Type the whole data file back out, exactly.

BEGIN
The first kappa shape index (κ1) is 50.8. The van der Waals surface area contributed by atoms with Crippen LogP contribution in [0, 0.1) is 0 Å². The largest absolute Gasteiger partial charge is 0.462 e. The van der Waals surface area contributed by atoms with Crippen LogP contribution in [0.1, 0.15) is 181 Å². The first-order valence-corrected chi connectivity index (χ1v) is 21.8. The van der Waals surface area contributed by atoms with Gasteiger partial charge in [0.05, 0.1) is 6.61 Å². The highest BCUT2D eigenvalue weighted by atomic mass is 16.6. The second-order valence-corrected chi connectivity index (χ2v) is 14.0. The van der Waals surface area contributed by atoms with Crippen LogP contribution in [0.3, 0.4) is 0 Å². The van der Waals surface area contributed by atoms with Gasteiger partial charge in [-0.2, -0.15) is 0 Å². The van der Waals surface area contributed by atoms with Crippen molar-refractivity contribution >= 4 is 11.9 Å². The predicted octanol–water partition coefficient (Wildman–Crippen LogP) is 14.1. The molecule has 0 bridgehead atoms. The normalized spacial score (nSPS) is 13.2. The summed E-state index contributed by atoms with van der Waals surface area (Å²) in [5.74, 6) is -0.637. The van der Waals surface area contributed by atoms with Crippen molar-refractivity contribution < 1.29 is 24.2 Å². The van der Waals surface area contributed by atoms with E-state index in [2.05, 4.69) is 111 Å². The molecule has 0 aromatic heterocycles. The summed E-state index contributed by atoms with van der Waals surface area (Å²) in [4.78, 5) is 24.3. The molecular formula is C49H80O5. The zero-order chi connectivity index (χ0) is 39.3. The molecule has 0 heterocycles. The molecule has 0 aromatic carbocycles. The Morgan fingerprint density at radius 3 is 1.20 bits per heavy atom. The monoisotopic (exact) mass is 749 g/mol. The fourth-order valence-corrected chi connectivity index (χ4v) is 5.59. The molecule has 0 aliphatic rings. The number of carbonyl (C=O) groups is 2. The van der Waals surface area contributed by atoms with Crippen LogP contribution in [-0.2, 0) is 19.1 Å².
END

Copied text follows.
The first kappa shape index (κ1) is 50.8. The van der Waals surface area contributed by atoms with Crippen LogP contribution in [0, 0.1) is 0 Å². The largest absolute Gasteiger partial charge is 0.462 e. The van der Waals surface area contributed by atoms with Crippen LogP contribution in [0.1, 0.15) is 181 Å². The first-order valence-corrected chi connectivity index (χ1v) is 21.8. The van der Waals surface area contributed by atoms with Gasteiger partial charge in [0.05, 0.1) is 6.61 Å². The highest BCUT2D eigenvalue weighted by atomic mass is 16.6. The second-order valence-corrected chi connectivity index (χ2v) is 14.0. The van der Waals surface area contributed by atoms with Crippen LogP contribution in [0.3, 0.4) is 0 Å². The van der Waals surface area contributed by atoms with Gasteiger partial charge in [-0.2, -0.15) is 0 Å². The van der Waals surface area contributed by atoms with Crippen molar-refractivity contribution >= 4 is 11.9 Å². The predicted octanol–water partition coefficient (Wildman–Crippen LogP) is 14.1. The molecule has 0 bridgehead atoms. The normalized spacial score (nSPS) is 13.2. The summed E-state index contributed by atoms with van der Waals surface area (Å²) in [5.74, 6) is -0.637. The van der Waals surface area contributed by atoms with Crippen molar-refractivity contribution < 1.29 is 24.2 Å². The van der Waals surface area contributed by atoms with E-state index in [2.05, 4.69) is 111 Å². The molecule has 0 aromatic heterocycles. The summed E-state index contributed by atoms with van der Waals surface area (Å²) in [4.78, 5) is 24.3. The molecular formula is C49H80O5. The zero-order chi connectivity index (χ0) is 39.3. The molecule has 0 heterocycles. The molecule has 0 aromatic carbocycles. The Morgan fingerprint density at radius 3 is 1.20 bits per heavy atom. The monoisotopic (exact) mass is 749 g/mol. The fourth-order valence-corrected chi connectivity index (χ4v) is 5.59. The molecule has 0 aliphatic rings. The number of carbonyl (C=O) groups is 2. The van der Waals surface area contributed by atoms with Crippen LogP contribution in [-0.2, 0) is 19.1 Å².